To turn this feature on, go to Edit→Preferences (Dreamweaver→Preferences), click the “Preview in Browser” category, and turn on the Preview Using Temporary File checkbox. Behind the scenes, Dreamweaver secretly rewrites root-relative links as document-relative links whenever it creates a temporary file. If you see files in your site with weird names like TMP2zlc3mvs10.htm, those are the temporary files Dreamweaver creates. Feel free to delete them.
Unless you have a specific reason to use root-relative links (like your IT department says you have to), it’s best to stick to document-relative links for your pages. But keep this discussion in mind. Later in the book, you’ll see that Dreamweaver’s site management features use root-relative paths behind the scenes to track your site’s files.
You can run into trouble with root-relative links if the site you’re working on is located in a folder inside a web server’s root folder. For example, say your buddy gives you space on his web server. He says you can put your site in a folder called my_friend, so your URL is http://www.my_buddy.com/my_friend/. In this case, your web pages don’t sit at the root of the site—they’re in a folder inside the root. So a root-relative link to your home page would be /my_friend/index.html. Dreamweaver can handle a situation like this, but only if you provide the correct URL for your site—http://www.my_buddy.com/my_friend/—when you set it up (see Figure 4-1).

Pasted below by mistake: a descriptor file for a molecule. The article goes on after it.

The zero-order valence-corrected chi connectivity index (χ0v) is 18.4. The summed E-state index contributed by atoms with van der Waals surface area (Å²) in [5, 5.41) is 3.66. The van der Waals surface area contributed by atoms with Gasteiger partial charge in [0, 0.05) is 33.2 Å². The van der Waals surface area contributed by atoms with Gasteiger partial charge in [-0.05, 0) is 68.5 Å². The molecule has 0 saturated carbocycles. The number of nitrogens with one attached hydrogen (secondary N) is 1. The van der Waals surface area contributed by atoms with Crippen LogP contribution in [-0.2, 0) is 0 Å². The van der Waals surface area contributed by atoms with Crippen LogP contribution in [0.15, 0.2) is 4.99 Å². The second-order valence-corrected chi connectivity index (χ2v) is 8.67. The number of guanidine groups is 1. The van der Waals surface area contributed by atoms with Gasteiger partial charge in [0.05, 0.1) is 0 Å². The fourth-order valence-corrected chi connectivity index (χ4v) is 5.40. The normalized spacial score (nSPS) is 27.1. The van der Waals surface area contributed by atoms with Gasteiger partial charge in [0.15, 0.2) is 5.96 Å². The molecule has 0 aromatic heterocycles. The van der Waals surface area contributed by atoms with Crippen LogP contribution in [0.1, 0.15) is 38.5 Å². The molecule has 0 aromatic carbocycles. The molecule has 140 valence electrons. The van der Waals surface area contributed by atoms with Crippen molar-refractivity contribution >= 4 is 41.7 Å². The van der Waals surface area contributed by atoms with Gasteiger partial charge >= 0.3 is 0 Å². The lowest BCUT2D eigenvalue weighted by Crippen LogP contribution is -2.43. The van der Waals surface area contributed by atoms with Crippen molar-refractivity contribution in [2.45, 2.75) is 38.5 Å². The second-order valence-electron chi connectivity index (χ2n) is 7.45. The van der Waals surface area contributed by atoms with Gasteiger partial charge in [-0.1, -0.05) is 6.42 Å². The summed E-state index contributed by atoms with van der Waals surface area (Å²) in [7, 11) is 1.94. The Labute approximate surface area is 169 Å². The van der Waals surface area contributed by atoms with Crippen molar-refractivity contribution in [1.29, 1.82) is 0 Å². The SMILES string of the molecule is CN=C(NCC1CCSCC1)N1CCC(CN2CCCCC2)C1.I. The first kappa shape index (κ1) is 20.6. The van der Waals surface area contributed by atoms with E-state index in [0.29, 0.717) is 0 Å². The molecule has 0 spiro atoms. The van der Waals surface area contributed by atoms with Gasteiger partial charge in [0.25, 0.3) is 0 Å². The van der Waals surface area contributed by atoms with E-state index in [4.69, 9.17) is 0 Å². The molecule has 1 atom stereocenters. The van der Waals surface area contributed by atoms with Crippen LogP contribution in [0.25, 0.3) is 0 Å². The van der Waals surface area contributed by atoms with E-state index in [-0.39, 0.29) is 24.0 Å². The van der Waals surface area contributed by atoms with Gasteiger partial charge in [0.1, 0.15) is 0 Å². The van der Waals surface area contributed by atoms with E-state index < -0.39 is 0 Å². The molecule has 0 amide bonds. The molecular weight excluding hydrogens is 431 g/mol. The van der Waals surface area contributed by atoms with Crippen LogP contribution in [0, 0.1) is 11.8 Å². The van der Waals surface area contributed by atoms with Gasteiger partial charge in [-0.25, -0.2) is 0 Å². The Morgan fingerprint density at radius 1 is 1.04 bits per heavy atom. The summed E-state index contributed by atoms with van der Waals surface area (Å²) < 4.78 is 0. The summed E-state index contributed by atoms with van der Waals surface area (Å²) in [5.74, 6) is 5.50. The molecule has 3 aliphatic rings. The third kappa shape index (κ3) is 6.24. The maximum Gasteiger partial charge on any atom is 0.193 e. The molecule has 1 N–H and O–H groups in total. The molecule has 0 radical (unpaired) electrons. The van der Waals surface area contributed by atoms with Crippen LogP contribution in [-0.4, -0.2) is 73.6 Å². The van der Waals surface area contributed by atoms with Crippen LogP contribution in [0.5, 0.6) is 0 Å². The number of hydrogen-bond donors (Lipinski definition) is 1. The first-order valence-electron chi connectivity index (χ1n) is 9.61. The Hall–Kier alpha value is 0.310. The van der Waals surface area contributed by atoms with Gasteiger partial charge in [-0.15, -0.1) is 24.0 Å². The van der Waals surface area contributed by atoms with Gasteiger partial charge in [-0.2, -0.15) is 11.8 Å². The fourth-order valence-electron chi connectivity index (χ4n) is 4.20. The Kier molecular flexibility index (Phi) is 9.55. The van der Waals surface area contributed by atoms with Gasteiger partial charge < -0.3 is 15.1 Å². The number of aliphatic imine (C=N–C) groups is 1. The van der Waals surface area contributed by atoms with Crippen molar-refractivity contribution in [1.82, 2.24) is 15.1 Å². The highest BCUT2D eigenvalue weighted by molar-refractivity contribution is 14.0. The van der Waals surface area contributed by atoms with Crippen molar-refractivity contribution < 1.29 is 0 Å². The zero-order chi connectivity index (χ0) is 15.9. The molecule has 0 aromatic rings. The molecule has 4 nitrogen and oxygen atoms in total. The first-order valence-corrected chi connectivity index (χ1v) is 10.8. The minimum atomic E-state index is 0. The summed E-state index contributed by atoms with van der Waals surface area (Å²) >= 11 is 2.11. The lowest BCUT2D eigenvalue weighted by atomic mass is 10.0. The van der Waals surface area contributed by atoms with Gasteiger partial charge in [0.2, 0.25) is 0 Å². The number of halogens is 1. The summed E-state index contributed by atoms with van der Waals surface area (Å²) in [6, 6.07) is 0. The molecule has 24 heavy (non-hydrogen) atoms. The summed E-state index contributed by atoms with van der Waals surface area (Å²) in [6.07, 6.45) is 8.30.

Figure 4-1. When you set up a site in Dreamweaver, you can identify the URL of the site even if it’s in a subfolder within the root folder—it’s the site’s actual address on the Internet. Expand the list of Advanced Settings options on the left of the Site Setup window, click the Local Info category, and then type the full web address of your site in the Web URL box. You can also tell Dreamweaver which type of link—document-relative or site root-relative—it should use when it creates a link to another page on your site (circled). You can always return to this window to change this option: Choose Site→Manage Sites, select your site, and then click Edit.
Figure 4-2 shows a website as it appears on a hard drive: folders filled with HTML documents and graphics. Here’s a closer look at some links you might find on those pages and how they might work.
Figure 4-2. Here are a few examples of links for a fictitious website located at http://www.nationalexasperator.com. The three arrows show the connections between the original page (where each arrow starts) and the page it links to (where each arrow ends).